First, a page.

Local or regional training colleges may be more accessible in many countries, and may be more experienced than universities in providing appropriate professional training. In Africa, for example, the Southern Africa Wildlife College (South Africa), the College of African Wildlife Management, Mweka (Tanzania) and the Ecole de Faune de Garoua (Cameroon) provide vocational programmes tailored to the needs of national and regional conservation practitioners. Some protected area agencies (e.g. in Kenya and Bhutan) have developed their own internal training and professional development programmes. Distance learning is also extending access to learning and knowledge: since launch in 2015 up until May 2020, the free certified online training programmes offered by the IUCN Programme on African Protected Areas and Conservation have attracted over 47,000 participants from over 120 countries (IUCN PAPACO, 2021).
Unlike established professions, however, the conservation sector lacks common competences and standards. This means that jobseekers with science-based academic qualifications are often inadequately prepared to enter the sector (Muir & Schwartz, Reference Muir and Schwartz2009), also creating an impression that only highly qualified scientists can be conservation professionals, and fuelling the demand for ever higher qualifications for the same job (‘qualification inflation’; Fuller & Raman, Reference Fuller and Raman2017, p. 4). Requirements for entrance exams or academic credentials may discriminate against Indigenous people and other highly competent individuals who have not benefited from conventional education.
The need to bridge the gap between mainly academic knowledge and conservation practice has been regularly highlighted (e.g. Whitten et al., Reference Whitten, Holmes and MacKinnon2001; Gossa et al., Reference Gossa, Fisher and Milner-Gulland2015) and is an issue likely to persist without common frameworks of professional competence and associated certification. Work is underway to address this, however. A competence register for protected area practitioners (Appleton, Reference Appleton2016) is increasingly being used to guide development of learning programmes, job descriptions and organizational structures, and similar register has been developed for threatened species recovery practitioners (Maggs et al., Reference Maggs, Appleton, Long and Young2021). The WIO-COMPAS programme has successfully pioneered the linking of competences, learning programmes and performance-based certification for marine protected area professional practitioners in the West Indian Ocean (WIOMSA, 2020). Beyond structured training and learning, some large conservation NGOs have developed formal continuing professional development programmes, and new professional networks, such as the Conservation Coaches Network, WildHub and CoalitionWILD, support professional development of conservationists through knowledge sharing, mentoring and co-development of new approaches and methods.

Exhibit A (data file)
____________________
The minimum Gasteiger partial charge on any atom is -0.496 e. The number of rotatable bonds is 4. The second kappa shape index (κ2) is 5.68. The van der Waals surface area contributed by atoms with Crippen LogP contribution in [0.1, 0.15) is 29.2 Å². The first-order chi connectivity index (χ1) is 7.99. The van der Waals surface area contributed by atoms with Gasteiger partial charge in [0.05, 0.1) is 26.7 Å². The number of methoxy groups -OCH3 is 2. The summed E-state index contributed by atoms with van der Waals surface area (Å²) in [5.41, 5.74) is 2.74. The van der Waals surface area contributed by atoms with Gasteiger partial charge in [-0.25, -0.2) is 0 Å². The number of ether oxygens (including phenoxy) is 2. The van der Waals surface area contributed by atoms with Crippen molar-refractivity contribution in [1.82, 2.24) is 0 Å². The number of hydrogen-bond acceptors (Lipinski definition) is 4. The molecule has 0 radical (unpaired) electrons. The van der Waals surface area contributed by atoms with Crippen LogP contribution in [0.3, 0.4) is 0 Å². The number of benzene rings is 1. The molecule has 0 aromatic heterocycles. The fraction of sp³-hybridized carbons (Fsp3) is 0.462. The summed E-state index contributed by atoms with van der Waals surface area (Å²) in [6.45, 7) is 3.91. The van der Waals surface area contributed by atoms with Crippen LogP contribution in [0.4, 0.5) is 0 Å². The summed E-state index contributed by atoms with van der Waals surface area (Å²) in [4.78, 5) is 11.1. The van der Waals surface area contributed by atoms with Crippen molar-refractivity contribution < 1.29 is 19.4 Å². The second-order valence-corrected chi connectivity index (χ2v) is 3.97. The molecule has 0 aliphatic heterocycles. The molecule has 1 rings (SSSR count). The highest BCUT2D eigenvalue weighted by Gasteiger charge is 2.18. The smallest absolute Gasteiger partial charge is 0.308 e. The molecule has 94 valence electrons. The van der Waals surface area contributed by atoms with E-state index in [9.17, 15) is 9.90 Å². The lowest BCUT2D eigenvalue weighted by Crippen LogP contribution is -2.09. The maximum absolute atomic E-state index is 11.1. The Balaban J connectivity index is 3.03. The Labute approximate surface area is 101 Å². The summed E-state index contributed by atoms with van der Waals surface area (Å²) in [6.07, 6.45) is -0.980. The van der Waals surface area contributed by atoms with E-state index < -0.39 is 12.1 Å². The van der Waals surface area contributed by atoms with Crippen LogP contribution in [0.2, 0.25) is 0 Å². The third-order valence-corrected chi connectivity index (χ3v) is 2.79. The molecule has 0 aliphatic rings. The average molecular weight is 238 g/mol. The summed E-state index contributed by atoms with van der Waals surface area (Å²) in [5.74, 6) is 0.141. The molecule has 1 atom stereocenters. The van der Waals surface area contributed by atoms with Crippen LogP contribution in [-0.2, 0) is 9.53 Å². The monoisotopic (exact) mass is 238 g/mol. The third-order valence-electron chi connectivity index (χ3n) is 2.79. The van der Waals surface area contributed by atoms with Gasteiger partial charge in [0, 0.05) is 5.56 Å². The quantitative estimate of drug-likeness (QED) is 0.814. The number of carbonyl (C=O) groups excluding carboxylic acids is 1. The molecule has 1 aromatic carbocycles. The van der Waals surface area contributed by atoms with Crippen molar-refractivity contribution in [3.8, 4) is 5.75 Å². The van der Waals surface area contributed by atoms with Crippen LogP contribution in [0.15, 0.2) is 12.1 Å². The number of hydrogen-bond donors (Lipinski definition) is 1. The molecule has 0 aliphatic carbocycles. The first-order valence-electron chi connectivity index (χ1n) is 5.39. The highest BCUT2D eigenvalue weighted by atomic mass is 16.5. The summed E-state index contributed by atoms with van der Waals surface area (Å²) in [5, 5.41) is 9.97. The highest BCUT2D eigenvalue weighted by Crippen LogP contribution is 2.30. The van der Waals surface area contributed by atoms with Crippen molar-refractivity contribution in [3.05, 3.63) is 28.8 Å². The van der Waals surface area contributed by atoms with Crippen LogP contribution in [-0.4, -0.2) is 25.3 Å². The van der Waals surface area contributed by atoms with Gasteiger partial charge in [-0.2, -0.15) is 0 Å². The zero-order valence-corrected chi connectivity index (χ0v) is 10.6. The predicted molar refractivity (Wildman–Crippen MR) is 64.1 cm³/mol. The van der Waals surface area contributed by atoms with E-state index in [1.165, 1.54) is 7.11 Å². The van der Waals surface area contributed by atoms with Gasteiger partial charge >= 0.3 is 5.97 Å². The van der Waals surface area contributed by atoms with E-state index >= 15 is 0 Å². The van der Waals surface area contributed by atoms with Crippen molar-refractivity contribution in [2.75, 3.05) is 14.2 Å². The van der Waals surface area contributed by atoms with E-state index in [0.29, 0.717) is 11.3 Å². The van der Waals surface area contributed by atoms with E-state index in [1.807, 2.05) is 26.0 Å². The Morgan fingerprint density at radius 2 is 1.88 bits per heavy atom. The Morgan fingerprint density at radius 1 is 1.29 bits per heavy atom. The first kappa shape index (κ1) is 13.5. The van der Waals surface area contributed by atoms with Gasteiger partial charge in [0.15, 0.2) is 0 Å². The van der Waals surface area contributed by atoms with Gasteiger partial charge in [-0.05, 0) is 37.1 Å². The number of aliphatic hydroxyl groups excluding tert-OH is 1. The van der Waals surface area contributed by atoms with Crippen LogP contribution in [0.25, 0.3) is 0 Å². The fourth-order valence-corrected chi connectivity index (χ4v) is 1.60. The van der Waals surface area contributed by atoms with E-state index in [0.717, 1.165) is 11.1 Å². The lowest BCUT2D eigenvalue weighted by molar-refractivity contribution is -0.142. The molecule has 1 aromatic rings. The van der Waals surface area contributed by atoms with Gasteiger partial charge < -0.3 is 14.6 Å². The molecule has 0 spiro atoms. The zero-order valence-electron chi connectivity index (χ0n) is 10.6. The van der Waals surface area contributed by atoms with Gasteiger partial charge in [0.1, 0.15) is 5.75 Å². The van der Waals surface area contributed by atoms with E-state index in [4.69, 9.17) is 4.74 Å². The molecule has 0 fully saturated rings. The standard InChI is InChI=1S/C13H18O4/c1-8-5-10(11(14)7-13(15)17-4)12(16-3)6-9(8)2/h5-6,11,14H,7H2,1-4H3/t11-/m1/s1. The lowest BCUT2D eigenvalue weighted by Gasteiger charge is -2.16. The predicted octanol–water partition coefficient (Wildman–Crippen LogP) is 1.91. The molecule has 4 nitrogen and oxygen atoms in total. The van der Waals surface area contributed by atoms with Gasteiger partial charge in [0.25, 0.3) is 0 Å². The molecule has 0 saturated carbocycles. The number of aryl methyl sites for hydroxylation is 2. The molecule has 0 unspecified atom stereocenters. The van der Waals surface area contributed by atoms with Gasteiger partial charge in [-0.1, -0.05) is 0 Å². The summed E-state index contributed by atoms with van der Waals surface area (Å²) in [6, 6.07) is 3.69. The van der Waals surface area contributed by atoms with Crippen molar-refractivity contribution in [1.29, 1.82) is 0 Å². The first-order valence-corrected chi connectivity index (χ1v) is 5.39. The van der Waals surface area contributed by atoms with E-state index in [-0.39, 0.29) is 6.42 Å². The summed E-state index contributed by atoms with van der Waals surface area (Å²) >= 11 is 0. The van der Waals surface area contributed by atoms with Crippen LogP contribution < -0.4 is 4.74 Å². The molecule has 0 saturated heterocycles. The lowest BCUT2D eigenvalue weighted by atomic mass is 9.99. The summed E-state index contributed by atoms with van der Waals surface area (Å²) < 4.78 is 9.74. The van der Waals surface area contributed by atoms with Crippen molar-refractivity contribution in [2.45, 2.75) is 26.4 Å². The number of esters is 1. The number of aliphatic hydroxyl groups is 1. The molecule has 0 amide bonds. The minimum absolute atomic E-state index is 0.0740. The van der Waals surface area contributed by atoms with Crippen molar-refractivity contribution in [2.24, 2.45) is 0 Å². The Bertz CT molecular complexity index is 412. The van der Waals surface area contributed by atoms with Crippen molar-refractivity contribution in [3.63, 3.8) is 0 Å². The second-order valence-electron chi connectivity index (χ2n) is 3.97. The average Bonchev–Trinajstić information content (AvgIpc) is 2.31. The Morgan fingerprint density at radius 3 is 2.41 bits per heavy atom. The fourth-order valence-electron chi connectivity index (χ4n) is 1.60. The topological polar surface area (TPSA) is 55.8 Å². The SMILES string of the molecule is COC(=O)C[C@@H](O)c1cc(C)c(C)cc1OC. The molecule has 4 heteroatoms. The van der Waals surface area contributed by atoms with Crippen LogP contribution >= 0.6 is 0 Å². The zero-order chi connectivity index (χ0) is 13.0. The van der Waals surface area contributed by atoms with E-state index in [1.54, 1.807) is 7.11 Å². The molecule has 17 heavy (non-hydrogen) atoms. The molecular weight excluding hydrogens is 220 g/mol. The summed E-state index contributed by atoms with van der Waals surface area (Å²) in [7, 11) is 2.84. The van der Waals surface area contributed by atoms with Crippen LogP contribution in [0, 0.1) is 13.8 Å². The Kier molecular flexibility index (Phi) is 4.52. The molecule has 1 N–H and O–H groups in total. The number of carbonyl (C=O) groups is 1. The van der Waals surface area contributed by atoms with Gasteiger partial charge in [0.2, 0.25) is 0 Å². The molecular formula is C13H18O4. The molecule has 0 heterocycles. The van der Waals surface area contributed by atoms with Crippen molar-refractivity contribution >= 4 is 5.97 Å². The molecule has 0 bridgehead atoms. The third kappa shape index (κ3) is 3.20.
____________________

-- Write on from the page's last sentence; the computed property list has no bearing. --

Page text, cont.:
(4) Paid employment
A widespread definition of profession is that professionals are paid for their work (e.g. Cambridge University Press, 2020). In conservation, however, paid employment is a poor indicator of professional status, and the antonyms of professional (e.g. unprofessional, amateur) are potentially derogatory. Numerous volunteers commit their time and expertise freely and play substantive roles in most areas of conservation. For aspiring professionals seeking entry to the sector, volunteer or intern positions may be the only options (Hance, Reference Hance2017) and many skilled conservationists continue to work unpaid between periods of short-term employment, although the ethics and utility of unpaid conservation work are increasingly being questioned (Fournier & Bond, Reference Fournier and Bond2015). Many Indigenous people and local community members possess expertise analogous to that of acknowledged conservation professionals but are not specifically employed as conservationists. The term ‘paraprofessional’ has been used to describe Indigenous and local conservation co-workers (e.g. Painter & Kretser, Reference Painter and Kretser2012), but we suggest this term should be avoided because it could be seen as denigrating Indigenous and local knowledge and skills.